How the World Eats

American women have one of the highest rates of obesity on the planet. What can we learn about healthy eating from the rest of the world? We asked five women to tell us how they manage their meals. See what could work for you.

montage of different foods including fish poultry fruit and vegetables
(Image credit: Philip Friedman)

American women have one of the highest rates of obesity on the planet. What can we learn about healthy eating from the rest of the world? We asked five women to tell us how they manage their meals. See what could work for you.


Ph.D. student

St. Petersburg, Russia

Percentage of obese Russian adults: 17

BREAKFAST: Green tea without sugar; a couple of small sandwiches (think finger sandwiches) with ham and cheese, or maybe lox on whole-wheat bread (sometimes I'll just eat a piece of cheese).

SNACK: Green or black tea and a sweet bun (we drink a lot of tea!).

LUNCH: Soup — often either a cream-based soup or borscht (soup is good for digestion); steak with mashed potatoes.

DINNER: Salad and kefir (or a bottle of mineral water and chocolate if I'm running late to my dance class).

Average calories per day: 1,200

WHY IT WORKS: In Russia, we eat with the weather, so that means a lot of root vegetables and hot food to stay warm in the winter, and salads in the summer. I completely trust my body on the choice of food. If my body says I want to eat, I eat. If I feel like eating an apple, I have that. If I feel like chicken instead of steak, I do that. I eat to live, not live to eat.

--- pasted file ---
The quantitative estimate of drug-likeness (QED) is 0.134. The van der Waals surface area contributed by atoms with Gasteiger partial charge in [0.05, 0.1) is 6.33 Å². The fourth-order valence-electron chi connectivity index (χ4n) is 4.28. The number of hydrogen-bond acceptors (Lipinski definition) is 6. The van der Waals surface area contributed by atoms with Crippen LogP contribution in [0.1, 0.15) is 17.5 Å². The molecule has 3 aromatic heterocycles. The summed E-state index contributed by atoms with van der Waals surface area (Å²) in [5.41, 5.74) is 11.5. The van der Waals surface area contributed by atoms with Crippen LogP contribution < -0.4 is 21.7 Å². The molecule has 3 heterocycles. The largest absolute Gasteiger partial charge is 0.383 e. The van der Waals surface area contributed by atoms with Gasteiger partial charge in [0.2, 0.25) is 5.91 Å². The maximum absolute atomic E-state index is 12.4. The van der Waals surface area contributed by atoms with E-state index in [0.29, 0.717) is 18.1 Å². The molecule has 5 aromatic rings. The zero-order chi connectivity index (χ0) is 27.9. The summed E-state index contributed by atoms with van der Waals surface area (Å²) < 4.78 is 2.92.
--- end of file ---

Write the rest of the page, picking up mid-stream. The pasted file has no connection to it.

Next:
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(Image credit: Archives)


Interpreter and PR Consultant

Tokyo, Japan

Percentage of obese Japanese adults: 3.1

BREAKFAST: Mineral-enriched fruit juice; bowl of sticky rice, toast, or yogurt

LUNCH: Bowl of rice; cup of miso soup; grilled fish; side of shredded vegetables such as gobo roots flavored with soy sauce (about two-thirds of an American portion)

SNACK: Strawberry cake or green-tea-flavored mousse (in Japan, desserts aren't very sweet — they're more French than American).

DINNER: Onigiri (little rice triangles with a salty plum paste in the middle), sushi (which I stand at a counter to eat), or a bowl of ramen or soba from a street vendor (we are a busy culture, so dinner is never long).

Average calories per day: 1,400

WHY IT WORKS: I think the way we eat is much healthier than other cultures. We take rice seriously and eat it with every meal. In general, our food is lower in calories and healthier than hamburgers. But I think Japanese people are gaining weight because of Western food — potato chips are easy to come by, as is Italian and American food. On the healthy side, we are now paying a lot of attention to buying produce locally to avoid pesticides.

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(Image credit: Archives)



São Paulo, Brazil

Percentage of obese Brazilian adults: 11.1

BREAKFAST: Papaya; baguette with cream cheese; black coffee

SNACK: Fruit or yogurt